Is the boot snug and provide a contained uniform grip of your foot?
Are there any pressure points?
Does the flex feel uniform and consistent?
Do you feel your foot moving around (not good)?
Does it feel too stiff, too soft or just right (your boot fitter will also help address this as “in the shop vs on the hill” can be slightly different)?

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5) You’ve chosen the best boots for you, now here’s the good news they are about to get even better! Time to customize.
Liners: Most contemporary boots have heat moldable inner boots or liners.
Shell: Many now have a moldable shell
Footbeds are essential for both a great boot fit and to ski/board well. They keep your feet from moving and causing discomfort, even injury! They hold the foot in a fixed position so if the fitter needs to change the shell shape to match your unique foot shape he or she is not chasing a moving target.
It’s the little things; mini alterations, heel lifts, adjusting buckles, cuff angles as needed that will ensure you are dialed and the boots truly match your feet. All boots offer various micro adjustments to further customize them for your happiness.
If you have dramatic unique high points, the boot fitter should be able to make shell alterations to accommodate even the most unusual foot variations. Stretches, padding or grinds for bunions or big ankles or high insteps should all be on the menu and included in a full bootfit if needed. This is where the boot fitters experience and expertise will have you happy and skiing or riding better than ever.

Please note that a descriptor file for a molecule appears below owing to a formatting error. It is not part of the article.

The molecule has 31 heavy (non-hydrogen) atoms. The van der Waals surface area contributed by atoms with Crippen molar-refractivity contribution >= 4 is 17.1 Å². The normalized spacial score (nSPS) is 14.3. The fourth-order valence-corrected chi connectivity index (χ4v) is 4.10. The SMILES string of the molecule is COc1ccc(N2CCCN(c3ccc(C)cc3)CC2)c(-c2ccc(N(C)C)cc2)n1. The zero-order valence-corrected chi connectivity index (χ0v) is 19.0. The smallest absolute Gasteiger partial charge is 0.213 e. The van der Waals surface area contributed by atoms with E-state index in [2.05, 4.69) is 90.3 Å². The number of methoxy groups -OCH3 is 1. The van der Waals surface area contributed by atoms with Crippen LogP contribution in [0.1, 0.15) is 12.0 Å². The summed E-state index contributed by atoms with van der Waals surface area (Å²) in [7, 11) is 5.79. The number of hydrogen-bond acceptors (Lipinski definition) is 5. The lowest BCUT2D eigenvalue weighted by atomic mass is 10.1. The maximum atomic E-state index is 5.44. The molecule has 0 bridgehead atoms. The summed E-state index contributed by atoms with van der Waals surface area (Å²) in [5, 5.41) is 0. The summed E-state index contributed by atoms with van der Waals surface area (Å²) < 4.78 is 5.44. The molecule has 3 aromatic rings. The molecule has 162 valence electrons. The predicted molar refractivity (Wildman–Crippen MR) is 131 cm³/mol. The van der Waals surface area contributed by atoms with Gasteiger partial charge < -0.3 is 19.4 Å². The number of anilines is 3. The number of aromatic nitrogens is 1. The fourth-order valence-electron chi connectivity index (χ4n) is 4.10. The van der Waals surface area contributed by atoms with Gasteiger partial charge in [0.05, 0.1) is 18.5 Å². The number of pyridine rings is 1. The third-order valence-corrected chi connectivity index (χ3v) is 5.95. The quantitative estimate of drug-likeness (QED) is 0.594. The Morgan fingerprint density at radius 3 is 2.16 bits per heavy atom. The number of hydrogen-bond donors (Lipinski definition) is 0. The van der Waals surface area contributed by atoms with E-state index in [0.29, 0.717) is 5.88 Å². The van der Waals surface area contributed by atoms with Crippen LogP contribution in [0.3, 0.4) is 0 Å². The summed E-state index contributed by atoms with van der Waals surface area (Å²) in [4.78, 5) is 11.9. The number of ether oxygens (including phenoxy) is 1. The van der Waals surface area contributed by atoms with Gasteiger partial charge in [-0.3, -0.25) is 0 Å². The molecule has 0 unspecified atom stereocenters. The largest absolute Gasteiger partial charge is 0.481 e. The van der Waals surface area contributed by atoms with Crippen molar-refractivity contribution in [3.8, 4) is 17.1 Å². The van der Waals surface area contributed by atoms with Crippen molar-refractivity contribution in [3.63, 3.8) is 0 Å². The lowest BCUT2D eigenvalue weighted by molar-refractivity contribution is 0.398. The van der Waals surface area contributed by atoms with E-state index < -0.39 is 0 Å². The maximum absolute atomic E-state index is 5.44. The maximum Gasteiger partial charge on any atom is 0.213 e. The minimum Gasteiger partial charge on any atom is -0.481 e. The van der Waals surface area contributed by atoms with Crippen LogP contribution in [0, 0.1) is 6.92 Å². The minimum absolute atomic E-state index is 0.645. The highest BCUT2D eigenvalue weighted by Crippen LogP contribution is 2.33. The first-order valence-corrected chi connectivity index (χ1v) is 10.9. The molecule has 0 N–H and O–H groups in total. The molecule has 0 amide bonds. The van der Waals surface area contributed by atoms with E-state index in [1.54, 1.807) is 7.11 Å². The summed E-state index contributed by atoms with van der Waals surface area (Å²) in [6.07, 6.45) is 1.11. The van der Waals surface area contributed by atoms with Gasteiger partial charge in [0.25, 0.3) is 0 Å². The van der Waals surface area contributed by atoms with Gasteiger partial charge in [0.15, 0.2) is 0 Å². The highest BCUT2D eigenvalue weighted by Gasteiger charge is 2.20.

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Creating a custom footbed is essential to the process

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Boot shells get warm in the oven, protect those hands

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Remember that boot fit guarantee we mentioned earlier? If you have additional boot challenges go back to your boot shop which has lots of refit capabilities. Boot fitting can be an ongoing process to get you skiing the best possible and keeping your feet happy. If you love your boots let your boot fitter know…. and your friends!

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Boot Fit Guarantee

OK  you’ve made it to the bottom of the blog post and you’re almost done your boot fit! Here’s the 6th step….Take it further. (Here’s an insiders hint, you wouldn’t find a pro skiing without their boots Canted properly) Cant analysis and canting of boot:
If you stand knock kneed or bow legged when in your boots, your range of motion to one side or another is limited, resulting in lack of power or difficulty linking turns or over torquing the ski so its difficult to glide smoothly (often times people feel like they can’t carve well, balanced between edges or at all). Maybe you’re just plateaued and your skiing is just not advancing. Time to check your alignment.
The boot fitter should have the tools and knowledge to measure your alignment and make adjustments to the boot to improve your performance.
Typically a cant adjustment is a boot grind or a shim between the sole and the chassis of the boot.
You may be amazed at the improvement in your skiing with canting, it can open up a whole new world of possibilities on the hill!

Did this merely whet your pallet for knowledge on boot fitting?  Check out this in depth blog post from our Boot Fitter in our BootDoctors® Taos, NM store; Charlie Bradley.  Read more here.